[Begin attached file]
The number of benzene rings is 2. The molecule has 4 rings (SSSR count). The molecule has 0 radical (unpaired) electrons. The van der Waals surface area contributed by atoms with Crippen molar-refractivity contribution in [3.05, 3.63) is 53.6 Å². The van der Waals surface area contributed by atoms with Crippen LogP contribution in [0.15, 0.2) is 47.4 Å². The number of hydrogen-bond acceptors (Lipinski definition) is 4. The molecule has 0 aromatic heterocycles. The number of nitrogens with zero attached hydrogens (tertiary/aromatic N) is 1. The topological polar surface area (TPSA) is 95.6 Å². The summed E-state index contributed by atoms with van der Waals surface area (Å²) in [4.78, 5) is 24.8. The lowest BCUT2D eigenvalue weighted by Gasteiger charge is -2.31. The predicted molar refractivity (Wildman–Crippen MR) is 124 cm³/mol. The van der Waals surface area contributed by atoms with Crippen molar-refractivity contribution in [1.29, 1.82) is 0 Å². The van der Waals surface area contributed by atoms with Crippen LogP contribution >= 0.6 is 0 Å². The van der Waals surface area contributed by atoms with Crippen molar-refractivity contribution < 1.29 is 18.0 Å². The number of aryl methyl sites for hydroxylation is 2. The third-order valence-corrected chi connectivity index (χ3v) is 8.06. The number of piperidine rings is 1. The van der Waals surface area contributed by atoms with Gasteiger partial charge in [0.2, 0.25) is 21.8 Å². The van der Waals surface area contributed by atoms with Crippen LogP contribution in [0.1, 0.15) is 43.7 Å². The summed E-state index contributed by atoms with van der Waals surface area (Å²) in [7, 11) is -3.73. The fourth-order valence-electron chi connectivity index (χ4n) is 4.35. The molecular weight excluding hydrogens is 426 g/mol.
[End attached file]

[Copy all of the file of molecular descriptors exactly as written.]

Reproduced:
The number of benzene rings is 2. The molecule has 4 rings (SSSR count). The molecule has 0 radical (unpaired) electrons. The van der Waals surface area contributed by atoms with Crippen molar-refractivity contribution in [3.05, 3.63) is 53.6 Å². The van der Waals surface area contributed by atoms with Crippen LogP contribution in [0.15, 0.2) is 47.4 Å². The number of hydrogen-bond acceptors (Lipinski definition) is 4. The molecule has 0 aromatic heterocycles. The number of nitrogens with zero attached hydrogens (tertiary/aromatic N) is 1. The topological polar surface area (TPSA) is 95.6 Å². The summed E-state index contributed by atoms with van der Waals surface area (Å²) in [4.78, 5) is 24.8. The lowest BCUT2D eigenvalue weighted by Gasteiger charge is -2.31. The predicted molar refractivity (Wildman–Crippen MR) is 124 cm³/mol. The van der Waals surface area contributed by atoms with Crippen molar-refractivity contribution in [1.29, 1.82) is 0 Å². The van der Waals surface area contributed by atoms with Crippen LogP contribution >= 0.6 is 0 Å². The van der Waals surface area contributed by atoms with Crippen molar-refractivity contribution < 1.29 is 18.0 Å². The number of aryl methyl sites for hydroxylation is 2. The third-order valence-corrected chi connectivity index (χ3v) is 8.06. The number of piperidine rings is 1. The van der Waals surface area contributed by atoms with Gasteiger partial charge in [0.2, 0.25) is 21.8 Å². The van der Waals surface area contributed by atoms with Crippen LogP contribution in [0.1, 0.15) is 43.7 Å². The summed E-state index contributed by atoms with van der Waals surface area (Å²) in [7, 11) is -3.73. The fourth-order valence-electron chi connectivity index (χ4n) is 4.35. The molecular weight excluding hydrogens is 426 g/mol.